The function of Investigation and Discipline (I&D) in Israel is addressed by both the Auditors' Council and the ICPAI. The Auditors Council addresses all complaints concerning breaches of professional misconduct or breaches of ethical requirements as stated in the Auditors Law and Regulations. In addition to the investigation and disciplinary system of the Auditors’ Council, the ICPAI maintains its own Disciplinary Tribunal which has the authority to administer sanctions against members violating its rules.

    Audit quality assurance is undertaken by the Israeli Oversight Board (IOB). Inspection by the IOB is mandatory for all Certified Public Accountant firms that audit the financial statements of reporting companies (for this purpose, reporting companies are defined as companies that are subject to the Israel Securities Law, including Israeli companies whose securities are traded on foreign stock exchanges, other than those which are subject to oversight of the United States Public Company Accounting Oversight Board. Members of ICPAI who do not audit public companies and wish their firm to be inspected may voluntarily join the oversight process.

  • Audit Oversight Arrangements

    There is no independent auditor oversight arrangement in Israel. The audit profession is regulated by the Auditors’ Council and the Institute of Certified Public Accountants in Israel (ICPAI). The Auditors' Council is a branch of the Israeli Ministry of Justice established under the Auditors Law 5715-1955. The Auditors’ Council’s functions are to conduct examinations leading to receipt of an Auditor's License; supervise and control professional education and training and review; and respond to complaints regarding ethical and professional conduct.

    ICPAI is a voluntary body of licensed Certified Public Accountants, established in 1931, which sets accounting and auditing standards, develops ethical requirements, promotes accountancy education and training, undertakes investigative and disciplinary procedures for its members, and advances the accountancy profession. Additionally, ICPAI maintains a role in certain areas of the fiscal lawmaking process in the Knesset (Israel’s lawmaking body) and acts as an advisor to the bodies supervising government controlled companies, insurance companies, banks and other institutions on issues of professional standards and related matters.

    The function of Investigation and Discipline in Israel is addressed by both the Auditors' Council and the ICPAI. The Auditors Council addresses all complaints concerning breaches of professional misconduct or breaches of ethical requirements as stated in the Auditors Law and Regulations. In addition to the investigation and disciplinary system of the Auditors’ Council, the ICPAI maintains its own Disciplinary Tribunal which has the authority to administer sanctions against members violating its Rules.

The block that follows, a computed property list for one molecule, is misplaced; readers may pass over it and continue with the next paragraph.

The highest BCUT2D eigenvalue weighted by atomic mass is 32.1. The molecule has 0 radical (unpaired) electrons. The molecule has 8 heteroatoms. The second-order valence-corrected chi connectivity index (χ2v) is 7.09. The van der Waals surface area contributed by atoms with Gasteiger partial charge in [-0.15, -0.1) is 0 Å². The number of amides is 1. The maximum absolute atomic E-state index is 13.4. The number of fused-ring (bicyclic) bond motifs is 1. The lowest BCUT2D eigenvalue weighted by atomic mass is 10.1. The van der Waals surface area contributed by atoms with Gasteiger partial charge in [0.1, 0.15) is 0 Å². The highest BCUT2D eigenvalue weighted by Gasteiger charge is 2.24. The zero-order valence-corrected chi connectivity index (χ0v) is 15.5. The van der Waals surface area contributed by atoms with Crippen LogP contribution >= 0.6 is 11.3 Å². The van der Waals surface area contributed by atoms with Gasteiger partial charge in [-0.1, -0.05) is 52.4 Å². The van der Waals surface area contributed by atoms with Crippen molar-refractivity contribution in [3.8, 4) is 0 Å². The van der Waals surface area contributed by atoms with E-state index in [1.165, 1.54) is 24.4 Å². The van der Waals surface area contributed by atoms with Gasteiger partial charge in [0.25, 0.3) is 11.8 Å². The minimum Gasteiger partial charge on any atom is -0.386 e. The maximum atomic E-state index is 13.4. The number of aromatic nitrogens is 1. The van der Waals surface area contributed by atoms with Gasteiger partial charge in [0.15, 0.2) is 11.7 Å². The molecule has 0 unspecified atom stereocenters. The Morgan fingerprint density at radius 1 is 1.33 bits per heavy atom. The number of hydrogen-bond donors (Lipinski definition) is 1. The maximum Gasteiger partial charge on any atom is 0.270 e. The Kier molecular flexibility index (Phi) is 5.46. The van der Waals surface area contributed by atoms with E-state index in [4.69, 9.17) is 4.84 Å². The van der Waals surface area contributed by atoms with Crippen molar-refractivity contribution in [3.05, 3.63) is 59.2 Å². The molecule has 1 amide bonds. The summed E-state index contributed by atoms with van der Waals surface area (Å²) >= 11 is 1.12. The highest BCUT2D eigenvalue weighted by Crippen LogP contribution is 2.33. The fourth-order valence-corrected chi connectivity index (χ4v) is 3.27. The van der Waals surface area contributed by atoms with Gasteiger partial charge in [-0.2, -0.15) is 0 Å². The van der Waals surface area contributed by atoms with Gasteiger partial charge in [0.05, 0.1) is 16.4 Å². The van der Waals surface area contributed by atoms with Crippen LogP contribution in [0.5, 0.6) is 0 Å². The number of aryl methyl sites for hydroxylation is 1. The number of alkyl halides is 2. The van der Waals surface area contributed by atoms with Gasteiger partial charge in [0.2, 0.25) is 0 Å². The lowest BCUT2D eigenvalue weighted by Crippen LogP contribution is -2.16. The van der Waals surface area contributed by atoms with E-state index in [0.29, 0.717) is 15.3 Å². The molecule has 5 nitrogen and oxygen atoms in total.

Audit quality assurance is undertaken by the Israeli Oversight Board (IOB). Inspection by the IOB is mandatory for all Certified Public Accountant firms that audit the financial statements of reporting companies (for this purpose, reporting companies are defined as companies that are subject to the Israel Securities Law, including Israeli companies whose securities are traded on foreign stock exchanges, other than those which are subject to oversight of the United States Public Company Accounting Oversight Board. Members of ICPAI who do not audit public companies and wish their firm to be inspected may voluntarily join the oversight process.

  • Projects or Other Information

Adoption of International Standards

  • Quality Assurance

    The Israeli Oversight Board is responsible for conducting quality assurance (QA) reviews of Certified Public Accountant firms that audit the financial statements of public and reporting companies. The Institute of Certified Public Accountants in Israel (ICPAI), the auditing standard-setter, adopted the Israeli Auditing Statement No. 67 "Guidelines in Respect of Quality Review in Certified Public Accounting Firms," and is considering adoption of ISQC 1.

    All members of ICPAI, which unites auditors among other professionals on a voluntary basis, may choose to have their firm to be voluntarily inspected.

    The extent of alignment of the existing QA review system with the requirements of SMO 1 needs to be established.

    Current Status: Partially Adopted

  • International Education Standards

    As outlined by Auditors’ Law 5715-1955, the Auditors' Council under the Ministry of Justice is responsible for the establishing and administering professional accountancy education program, conducting final assessment, and overseeing implementation of practical experience requirement.

    Accountancy education programs are administered by the universities which are under the academic supervision of the Israeli Council for Higher Education (CHEI) and the professional supervision of the Auditors' Council.

    Continuing professional development (CPD) is not required by law nor by the Institute of Certified Public Accountants in Israel (ICPAI), which unites accountancy professionals on a voluntary basis. ICPAI reports, however, that legislation has been proposed that would require CPD for all CPAs. The law was expected to be passed in 2015,

    Although some of the general requirements of IESs seem to be in place except for CPD requirements, the extent of alignment needs to be established.

    Current Status: Partially Adopted

  • International Standards on Auditing